Last summer, I became involved in a plan to do a makeover of social networking. We designed as a simpler, more secure spin on social networking.

And then, we stepped back. And because nothing happens on the Internet that isn’t worked on hard and carefully curated, Facelift has attracted only a few dozen registrants, many of whom have simply posted spammy links there.

Ahh, to be Google.

A couple of weeks ago, Google began opening up the doors to Google+. If you click that link you can see my profile there, which so far I’m only playing around with.

Google+ is better than Facebook, if only because when you add friends Google+ compels you to categorize them—at least minimally. This matters. Having your friends at least a little bit organized is where social networking becomes useful. But of course, until Google+ attains a large enough user base to attract a large enough user base to matter to a large enough user base … well, you get the idea.

Then again, this is Google we’re talking about. They’ll get there. And when they do, we’ll get to see whether bigger is always better.

Enter Facebook. Obviously, Facebook should be afraid of Google+. But in feeding their fears, Facebook is (already!) looking like someone trying to stick fingers in an ever-increasing number of holes in a leaky dam; Facebook is shutting down tools that help you migrate your information from their social network to Google+.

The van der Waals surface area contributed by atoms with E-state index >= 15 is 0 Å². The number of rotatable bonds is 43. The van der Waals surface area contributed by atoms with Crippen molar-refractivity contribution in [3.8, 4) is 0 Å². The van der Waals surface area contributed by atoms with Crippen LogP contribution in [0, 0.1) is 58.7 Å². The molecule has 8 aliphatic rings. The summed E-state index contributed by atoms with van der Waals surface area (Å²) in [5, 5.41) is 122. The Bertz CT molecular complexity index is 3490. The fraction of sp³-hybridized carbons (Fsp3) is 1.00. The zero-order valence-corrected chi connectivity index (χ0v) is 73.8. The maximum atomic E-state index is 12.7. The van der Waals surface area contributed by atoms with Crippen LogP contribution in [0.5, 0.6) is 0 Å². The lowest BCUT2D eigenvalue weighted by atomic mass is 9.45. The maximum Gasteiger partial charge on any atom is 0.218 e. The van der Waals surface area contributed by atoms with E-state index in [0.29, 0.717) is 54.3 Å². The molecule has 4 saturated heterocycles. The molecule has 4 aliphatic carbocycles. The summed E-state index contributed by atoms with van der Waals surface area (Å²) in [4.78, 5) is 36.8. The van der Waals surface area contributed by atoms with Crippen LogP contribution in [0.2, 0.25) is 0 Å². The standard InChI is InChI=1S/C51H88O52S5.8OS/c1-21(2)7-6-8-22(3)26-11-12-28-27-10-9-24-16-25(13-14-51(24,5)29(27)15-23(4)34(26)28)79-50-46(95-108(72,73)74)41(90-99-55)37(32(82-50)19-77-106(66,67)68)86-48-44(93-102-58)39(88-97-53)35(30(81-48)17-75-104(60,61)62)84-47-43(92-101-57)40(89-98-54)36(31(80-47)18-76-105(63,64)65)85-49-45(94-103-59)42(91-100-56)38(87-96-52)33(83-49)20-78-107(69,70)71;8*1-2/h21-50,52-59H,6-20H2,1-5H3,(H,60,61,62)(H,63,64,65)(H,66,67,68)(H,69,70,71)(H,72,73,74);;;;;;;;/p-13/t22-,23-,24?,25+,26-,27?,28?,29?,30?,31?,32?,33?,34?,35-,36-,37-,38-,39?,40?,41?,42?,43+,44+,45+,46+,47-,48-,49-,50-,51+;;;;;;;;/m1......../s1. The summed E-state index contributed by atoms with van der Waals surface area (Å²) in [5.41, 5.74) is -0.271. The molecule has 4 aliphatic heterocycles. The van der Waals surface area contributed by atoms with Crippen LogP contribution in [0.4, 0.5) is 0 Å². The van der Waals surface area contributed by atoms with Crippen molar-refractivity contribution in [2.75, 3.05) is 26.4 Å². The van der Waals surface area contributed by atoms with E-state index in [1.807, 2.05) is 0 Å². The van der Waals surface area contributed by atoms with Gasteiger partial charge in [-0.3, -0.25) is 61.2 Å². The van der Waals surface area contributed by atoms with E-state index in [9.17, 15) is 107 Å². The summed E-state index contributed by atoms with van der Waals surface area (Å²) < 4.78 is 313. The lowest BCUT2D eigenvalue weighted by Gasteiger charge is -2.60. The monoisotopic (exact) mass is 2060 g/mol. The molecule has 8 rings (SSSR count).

So let’s get this straight, Mr. Zuckerberg: You believe that privacy is dead and that all information should be open and easily available, but if your users want something as simple as a list of the names of their own Facebook friends you won’t let them have it?

Certainly, we can all understand the business/competition part of Facebook’s paranoia on this issue. But aside from the fact that users are going to get their information out of their Facebook accounts and imported to Google+ whether Facebook likes it or not, this just re-opens what I said when I started talking about The Facelift Of Social Networking; social networking only makes sense when it does what you want it to do. Facebook doesn’t fit that bill. And Google+ is starting in the right direction.

More on Google+, soon . . .

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